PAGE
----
Cleo Smith: Man charged over alleged abduction of four-year-old girl in Australia

A man has been charged over the alleged abduction of four-year-old Cleo Smith in Australia.

Terence Darrell Kelly, 36, has been charged with various offences including forcibly taking a child under the age of 16.

Kelly, from Carnavon, Western Australia, was arrested after police rescued Cleo from a locked house.

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Police release audio of ‘my name is Cleo’ moment

Earlier, police released audio of the moment she was discovered.

Following an 18-day search, the four-year-old was found inside a property two miles from her family home, and 62 miles south of the campsite she went missing from.

In the recording, an officer can be heard saying: “We got her, we got her.”

Another officer says, “hey bubby, come here” and “I’ve got you, you’re alright”.

A third one asks: “What’s your name, sweetheart?” The child replies: “My name is Cleo.”

In this photo provided by the Western Australia Police, four-year-old Cleo Smith waves as she sits on a bed in hospital, Wednesday, Nov. 3, 2021, in undisclosed location, Australia. Police smashed their way into a suburban house on Wednesday and rescued Cleo whose disappearance from her family's camping tent on Australia's remote west coast more than two weeks ago both horrified and captivated the nation. The seal of Western Australia Police is seen at top left. 
Western Australia Police / AP
Cleo was taken to hospital after being found. Pic: WA Police

Cleo has since been seen laughing and playing in her back garden. One of the police officers who found her, Detective Senior Sergeant Cameron Blaine, said: “I can only see her on the outside, but from that point of view, I’m amazed that she seems to be so well-adjusted and happy.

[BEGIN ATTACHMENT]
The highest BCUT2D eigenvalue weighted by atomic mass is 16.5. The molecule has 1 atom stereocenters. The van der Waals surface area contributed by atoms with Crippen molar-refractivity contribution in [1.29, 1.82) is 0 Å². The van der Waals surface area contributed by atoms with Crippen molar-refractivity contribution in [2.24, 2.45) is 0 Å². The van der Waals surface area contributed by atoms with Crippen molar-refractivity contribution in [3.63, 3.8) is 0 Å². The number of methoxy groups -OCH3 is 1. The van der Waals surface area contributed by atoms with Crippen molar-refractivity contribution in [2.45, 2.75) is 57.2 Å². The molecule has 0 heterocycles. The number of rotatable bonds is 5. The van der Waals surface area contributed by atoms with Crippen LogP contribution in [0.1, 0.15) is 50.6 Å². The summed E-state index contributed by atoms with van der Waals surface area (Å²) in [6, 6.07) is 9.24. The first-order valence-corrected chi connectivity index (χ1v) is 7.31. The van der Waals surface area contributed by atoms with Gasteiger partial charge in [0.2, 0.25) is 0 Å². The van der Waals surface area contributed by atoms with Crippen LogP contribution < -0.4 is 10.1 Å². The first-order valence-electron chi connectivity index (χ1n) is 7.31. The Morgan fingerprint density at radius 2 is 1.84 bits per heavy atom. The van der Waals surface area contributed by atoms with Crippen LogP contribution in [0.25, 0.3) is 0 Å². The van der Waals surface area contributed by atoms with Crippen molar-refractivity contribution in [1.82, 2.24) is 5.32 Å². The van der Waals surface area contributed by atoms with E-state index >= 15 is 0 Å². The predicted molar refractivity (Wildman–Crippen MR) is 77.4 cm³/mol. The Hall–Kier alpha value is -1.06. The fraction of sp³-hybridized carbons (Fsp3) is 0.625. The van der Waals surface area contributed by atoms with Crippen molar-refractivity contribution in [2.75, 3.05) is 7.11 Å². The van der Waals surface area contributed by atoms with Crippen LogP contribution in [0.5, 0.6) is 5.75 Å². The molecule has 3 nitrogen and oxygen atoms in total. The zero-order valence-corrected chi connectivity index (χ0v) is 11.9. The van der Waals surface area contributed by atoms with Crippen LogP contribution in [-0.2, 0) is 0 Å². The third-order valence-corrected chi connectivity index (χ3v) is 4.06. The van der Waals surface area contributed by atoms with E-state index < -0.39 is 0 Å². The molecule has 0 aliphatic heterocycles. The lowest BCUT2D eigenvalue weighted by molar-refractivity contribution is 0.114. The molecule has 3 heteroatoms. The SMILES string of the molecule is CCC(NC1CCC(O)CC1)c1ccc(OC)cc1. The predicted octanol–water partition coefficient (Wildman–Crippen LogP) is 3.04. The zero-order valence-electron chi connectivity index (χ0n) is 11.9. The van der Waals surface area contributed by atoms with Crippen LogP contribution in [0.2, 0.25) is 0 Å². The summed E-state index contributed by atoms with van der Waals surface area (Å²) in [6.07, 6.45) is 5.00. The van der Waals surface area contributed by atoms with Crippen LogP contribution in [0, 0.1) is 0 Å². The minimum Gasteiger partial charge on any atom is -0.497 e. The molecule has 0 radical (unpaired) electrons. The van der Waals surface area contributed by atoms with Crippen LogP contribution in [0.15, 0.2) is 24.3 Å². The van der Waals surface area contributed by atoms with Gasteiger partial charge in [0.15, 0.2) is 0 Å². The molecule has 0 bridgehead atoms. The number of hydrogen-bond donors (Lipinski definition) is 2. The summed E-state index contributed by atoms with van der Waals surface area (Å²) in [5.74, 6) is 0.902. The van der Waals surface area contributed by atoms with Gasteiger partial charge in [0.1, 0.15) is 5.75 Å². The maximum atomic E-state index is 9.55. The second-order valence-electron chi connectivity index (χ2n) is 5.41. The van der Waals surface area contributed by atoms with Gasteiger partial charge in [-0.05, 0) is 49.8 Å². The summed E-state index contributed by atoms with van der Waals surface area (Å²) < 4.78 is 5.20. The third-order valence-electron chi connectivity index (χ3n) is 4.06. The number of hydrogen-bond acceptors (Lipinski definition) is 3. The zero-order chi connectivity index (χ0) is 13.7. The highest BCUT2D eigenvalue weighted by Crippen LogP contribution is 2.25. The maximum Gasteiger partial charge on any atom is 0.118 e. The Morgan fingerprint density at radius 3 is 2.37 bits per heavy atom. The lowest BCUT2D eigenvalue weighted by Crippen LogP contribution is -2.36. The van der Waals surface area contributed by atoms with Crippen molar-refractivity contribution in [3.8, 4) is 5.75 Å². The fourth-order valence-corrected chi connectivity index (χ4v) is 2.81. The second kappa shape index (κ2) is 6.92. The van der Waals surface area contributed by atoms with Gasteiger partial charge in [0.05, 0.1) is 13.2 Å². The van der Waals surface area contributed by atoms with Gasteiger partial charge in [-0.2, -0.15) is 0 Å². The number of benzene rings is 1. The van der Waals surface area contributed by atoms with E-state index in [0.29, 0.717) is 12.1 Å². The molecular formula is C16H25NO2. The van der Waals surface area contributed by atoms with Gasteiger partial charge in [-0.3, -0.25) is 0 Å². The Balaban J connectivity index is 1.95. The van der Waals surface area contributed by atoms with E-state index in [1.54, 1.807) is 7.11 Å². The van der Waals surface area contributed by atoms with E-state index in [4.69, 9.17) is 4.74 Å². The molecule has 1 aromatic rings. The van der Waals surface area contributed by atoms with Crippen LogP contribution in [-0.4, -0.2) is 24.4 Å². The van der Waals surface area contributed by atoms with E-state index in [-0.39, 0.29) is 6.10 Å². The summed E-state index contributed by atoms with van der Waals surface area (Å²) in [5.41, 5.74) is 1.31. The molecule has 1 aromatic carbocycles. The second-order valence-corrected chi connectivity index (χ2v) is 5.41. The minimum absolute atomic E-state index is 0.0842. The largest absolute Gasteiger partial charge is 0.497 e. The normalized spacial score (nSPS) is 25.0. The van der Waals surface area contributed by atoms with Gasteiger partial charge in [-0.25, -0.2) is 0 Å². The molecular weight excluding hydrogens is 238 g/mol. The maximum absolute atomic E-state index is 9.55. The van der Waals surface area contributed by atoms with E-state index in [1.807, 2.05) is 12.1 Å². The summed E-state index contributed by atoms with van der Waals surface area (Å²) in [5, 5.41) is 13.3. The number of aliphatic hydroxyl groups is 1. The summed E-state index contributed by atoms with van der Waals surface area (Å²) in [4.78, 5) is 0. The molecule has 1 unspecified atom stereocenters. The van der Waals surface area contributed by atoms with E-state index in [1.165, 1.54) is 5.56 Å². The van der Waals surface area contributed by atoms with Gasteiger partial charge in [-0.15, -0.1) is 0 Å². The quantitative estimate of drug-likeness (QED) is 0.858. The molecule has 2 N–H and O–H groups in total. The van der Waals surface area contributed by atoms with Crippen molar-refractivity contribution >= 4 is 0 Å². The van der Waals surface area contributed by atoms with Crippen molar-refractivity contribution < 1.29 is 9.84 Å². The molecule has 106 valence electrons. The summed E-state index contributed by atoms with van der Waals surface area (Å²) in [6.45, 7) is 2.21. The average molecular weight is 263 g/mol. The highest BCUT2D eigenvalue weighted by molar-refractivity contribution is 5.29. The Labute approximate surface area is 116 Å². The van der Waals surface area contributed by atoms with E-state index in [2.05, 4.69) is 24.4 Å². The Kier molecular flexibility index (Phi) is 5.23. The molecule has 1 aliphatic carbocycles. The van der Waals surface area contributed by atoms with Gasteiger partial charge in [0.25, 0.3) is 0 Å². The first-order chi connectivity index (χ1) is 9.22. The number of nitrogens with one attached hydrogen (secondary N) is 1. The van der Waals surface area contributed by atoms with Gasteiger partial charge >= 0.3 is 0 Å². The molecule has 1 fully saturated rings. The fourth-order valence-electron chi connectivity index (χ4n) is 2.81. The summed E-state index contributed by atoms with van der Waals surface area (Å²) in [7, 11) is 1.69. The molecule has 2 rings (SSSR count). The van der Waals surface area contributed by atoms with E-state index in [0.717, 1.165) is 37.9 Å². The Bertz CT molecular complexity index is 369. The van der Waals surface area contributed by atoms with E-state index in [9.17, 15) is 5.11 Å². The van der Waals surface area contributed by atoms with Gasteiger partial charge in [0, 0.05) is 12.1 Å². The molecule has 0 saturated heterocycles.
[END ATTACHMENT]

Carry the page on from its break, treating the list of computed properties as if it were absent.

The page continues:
“It was really heart-warming to see that she’s still bubbly and she’s laughing.

“I’m sure that it has had an impact, but just to see her behaving quite naturally like a four-year-old girl should do and just enjoying being in the presence of her little sister and her family was good.”

Specialist child interviewers have travelled to Carnarvon and their work with Cleo will “take as long as it takes”, said Detective Superintendent Rod Wilde, who is leading the investigation.

“We’ll sit down with the family and work out the appropriate time,” he said, adding: “The main concern around that is Cleo’s welfare.”

A sign in Carnarvon, where Cleo as found. Pic: AP
A sign in Carnarvon welcoming Cleo home. Pic: AP

Officers collected CCTV footage for almost 600 miles near the camp site, picked up rubbish along roads, and secured “hundreds of thousands of lines” of mobile phone data, said Western Australia Police Deputy Commissioner Col Blanch.

“We were looking for a needle in a data haystack,” he told the BBC.

Police Minister Paul Papalia said Cleo’s discovery was down to “hard police grind” rather than a “random tip or a clairvoyant or any of the sort of things that you might hear”.

In Carnarvon, signs welcomed Cleo home and balloons were raised on buildings.

In the state capital of Perth, 560 miles to the south, public buildings were illuminated with blue lights to celebrate her rescue.

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